Saghir Aslam’s sneaker-clad feet kick up dustclouds as he walks to the unfinished orphanage, stopping along the way to point out exterior features and detailing what’s to come. The five-story, marble-halled complex sits next to Aslam’s Saba Aslam Education and Welfare Trust in Rawalpindi, a garrison city that rubs shoulders with the capital Islamabad.
“I call this history in the making,” Aslam says as he wades through sawdust protecting the orphanage’s floors. Most orphans in Pakistan have no place in society or a future, he says. The Irvine businessman, 72, hopes to pave the way for others to help orphans, among the most disadvantaged, through the all-girls Saba Homes. It includes classrooms, a large playroom, two libraries – audio/visual and literary – a cafeteria, gardens, a computer lab and state of the art sleeping rooms.
Most of the 4- to 7-year-old girls who will call the facility home when it officially opens Nov. 2 were orphaned by the 2005 earthquake in northern Pakistan, which devastated the landscape and razed whole villages within minutes.
From the top of the waterproofed and insulated roof to the plants whose roots dig deep in the soil of the gardens, Aslam has overseen every detail of the facility, buying top-of-the-line doors, tiles, marble, windows, and even light switches.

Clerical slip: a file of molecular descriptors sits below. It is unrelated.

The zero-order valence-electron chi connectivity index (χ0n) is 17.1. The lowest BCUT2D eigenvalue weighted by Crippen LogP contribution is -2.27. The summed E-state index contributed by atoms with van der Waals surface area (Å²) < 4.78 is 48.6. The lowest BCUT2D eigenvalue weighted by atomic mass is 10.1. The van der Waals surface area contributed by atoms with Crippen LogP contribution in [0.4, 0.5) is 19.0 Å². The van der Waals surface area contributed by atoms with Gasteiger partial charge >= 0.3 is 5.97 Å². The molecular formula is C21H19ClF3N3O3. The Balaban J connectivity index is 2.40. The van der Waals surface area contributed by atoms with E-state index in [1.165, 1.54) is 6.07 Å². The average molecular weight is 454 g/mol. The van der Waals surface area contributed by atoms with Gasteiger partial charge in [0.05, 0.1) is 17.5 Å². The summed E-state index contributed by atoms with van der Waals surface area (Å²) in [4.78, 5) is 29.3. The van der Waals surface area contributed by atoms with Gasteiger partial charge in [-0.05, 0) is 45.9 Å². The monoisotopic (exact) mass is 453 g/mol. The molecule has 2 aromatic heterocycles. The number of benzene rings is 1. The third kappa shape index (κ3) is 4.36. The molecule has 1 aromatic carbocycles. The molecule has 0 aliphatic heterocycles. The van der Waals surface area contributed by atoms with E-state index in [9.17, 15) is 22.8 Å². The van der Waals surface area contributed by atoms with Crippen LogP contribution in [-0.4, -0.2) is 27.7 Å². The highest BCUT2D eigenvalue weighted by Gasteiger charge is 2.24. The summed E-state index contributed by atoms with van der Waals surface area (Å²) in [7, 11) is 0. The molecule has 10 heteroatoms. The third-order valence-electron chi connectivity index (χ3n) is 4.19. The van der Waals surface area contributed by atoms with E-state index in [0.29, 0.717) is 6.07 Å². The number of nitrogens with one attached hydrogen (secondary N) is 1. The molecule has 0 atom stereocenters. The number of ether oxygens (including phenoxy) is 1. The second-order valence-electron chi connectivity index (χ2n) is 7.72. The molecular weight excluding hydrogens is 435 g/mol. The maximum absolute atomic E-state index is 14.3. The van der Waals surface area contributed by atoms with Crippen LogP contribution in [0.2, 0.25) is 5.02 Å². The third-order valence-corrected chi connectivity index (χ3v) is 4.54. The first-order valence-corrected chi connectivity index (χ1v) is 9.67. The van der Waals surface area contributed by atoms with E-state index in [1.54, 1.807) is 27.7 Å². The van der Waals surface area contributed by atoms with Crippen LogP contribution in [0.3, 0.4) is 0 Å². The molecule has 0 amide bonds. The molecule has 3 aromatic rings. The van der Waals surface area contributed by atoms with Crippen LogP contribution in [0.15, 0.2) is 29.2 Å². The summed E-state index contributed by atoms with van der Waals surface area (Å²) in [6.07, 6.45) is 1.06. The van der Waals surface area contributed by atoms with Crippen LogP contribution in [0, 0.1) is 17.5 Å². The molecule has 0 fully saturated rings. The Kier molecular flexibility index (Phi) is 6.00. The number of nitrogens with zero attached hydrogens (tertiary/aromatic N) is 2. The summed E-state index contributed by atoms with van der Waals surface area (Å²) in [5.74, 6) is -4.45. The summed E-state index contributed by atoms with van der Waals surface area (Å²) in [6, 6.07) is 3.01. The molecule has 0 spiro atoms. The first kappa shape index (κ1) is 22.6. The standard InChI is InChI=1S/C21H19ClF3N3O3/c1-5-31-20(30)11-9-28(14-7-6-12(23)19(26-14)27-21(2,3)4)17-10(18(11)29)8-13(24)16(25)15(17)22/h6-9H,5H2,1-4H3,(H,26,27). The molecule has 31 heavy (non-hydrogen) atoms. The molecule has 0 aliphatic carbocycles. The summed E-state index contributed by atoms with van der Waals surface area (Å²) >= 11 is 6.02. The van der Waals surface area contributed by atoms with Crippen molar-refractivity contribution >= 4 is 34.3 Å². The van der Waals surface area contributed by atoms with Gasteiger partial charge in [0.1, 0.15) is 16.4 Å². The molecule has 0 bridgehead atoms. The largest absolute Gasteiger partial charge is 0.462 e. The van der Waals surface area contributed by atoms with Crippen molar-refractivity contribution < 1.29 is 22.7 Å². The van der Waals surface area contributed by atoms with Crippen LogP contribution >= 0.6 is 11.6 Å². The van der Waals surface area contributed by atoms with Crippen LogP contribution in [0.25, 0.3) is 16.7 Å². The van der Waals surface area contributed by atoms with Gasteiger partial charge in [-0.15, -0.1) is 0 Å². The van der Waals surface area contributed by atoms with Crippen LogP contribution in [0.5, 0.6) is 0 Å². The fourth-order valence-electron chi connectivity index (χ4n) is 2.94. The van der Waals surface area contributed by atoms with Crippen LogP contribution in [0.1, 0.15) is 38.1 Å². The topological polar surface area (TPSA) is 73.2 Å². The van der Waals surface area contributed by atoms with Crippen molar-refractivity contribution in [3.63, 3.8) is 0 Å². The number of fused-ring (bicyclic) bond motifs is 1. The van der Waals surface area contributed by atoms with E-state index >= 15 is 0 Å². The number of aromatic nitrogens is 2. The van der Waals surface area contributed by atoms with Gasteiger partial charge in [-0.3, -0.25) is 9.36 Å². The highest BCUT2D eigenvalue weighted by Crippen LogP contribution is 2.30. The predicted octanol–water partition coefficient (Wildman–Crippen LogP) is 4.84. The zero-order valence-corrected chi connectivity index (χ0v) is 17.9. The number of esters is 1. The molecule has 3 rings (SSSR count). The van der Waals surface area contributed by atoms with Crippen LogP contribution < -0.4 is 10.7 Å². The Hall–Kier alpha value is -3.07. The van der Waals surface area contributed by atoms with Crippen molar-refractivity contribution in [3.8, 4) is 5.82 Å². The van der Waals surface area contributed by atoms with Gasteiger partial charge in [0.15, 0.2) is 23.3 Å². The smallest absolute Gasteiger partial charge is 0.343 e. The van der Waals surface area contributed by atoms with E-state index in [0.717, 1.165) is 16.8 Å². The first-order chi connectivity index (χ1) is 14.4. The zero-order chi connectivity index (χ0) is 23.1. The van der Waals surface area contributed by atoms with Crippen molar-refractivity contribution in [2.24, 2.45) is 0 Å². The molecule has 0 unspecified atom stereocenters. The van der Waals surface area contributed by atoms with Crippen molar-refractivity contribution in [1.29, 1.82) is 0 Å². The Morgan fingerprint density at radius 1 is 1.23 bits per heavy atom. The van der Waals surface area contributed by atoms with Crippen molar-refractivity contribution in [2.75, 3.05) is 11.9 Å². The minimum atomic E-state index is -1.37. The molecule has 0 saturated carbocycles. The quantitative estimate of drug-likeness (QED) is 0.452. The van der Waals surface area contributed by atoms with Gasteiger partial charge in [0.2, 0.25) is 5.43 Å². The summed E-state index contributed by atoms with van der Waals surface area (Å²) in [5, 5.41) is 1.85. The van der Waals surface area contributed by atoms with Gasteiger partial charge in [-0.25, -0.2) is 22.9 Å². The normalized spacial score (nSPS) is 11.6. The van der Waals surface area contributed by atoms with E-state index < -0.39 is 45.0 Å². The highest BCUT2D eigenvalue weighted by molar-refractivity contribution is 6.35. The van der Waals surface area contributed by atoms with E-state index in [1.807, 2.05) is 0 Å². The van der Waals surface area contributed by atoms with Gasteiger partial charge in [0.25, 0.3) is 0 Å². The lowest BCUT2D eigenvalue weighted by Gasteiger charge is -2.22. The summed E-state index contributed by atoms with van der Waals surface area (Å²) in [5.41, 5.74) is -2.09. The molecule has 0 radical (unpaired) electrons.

Tom Thorkelson, the director of interfaith relations for the Southern California chapter of the Church of Latter-day Saints and a Newport Beach resident, helped coordinate the donation of 60 hand-quilted comforters for each child. He’s also put Aslam in touch with various Mormon aid groups, including Deseret International, which works with the trust in setting up eye camps and clinics in Pakistan, Sri Lanka and Sudan.
Basheer John – one of Pakistan’s top artists – has been painting murals of popular local fables along the walls of the classrooms and other images all over the facility that depict unity and tolerance, ideas that Aslam says he wishes to instill in the girls through their education.
“These girls will become the future leaders of Pakistan. We will teach them to love every human being, no matter their religion, country or color,” he said.
The orphans will live and be taught at the facility until they can get married or find jobs. They can be adopted – parents can sponsor the child’s upbringing and visit – but the girls will live in the orphanage for security reasons, he says.
Aslam has his own counterterrorism tactics. He says interfaith cooperation, literacy and education help build a stronger community and chip away at the conditions that lead to social and political unrest.
The trust works with more than 100 groups on many projects, including Deseret International, Sabin’s Children Foundation, the Human Rights Organization and the U.N. Millennium Development. “We may be the only organization – Muslim organization – that’s getting a good amount of non-Muslim support,” Aslam said.
More online: For more information on Saba Trust projects, visit www.sabatrust.org.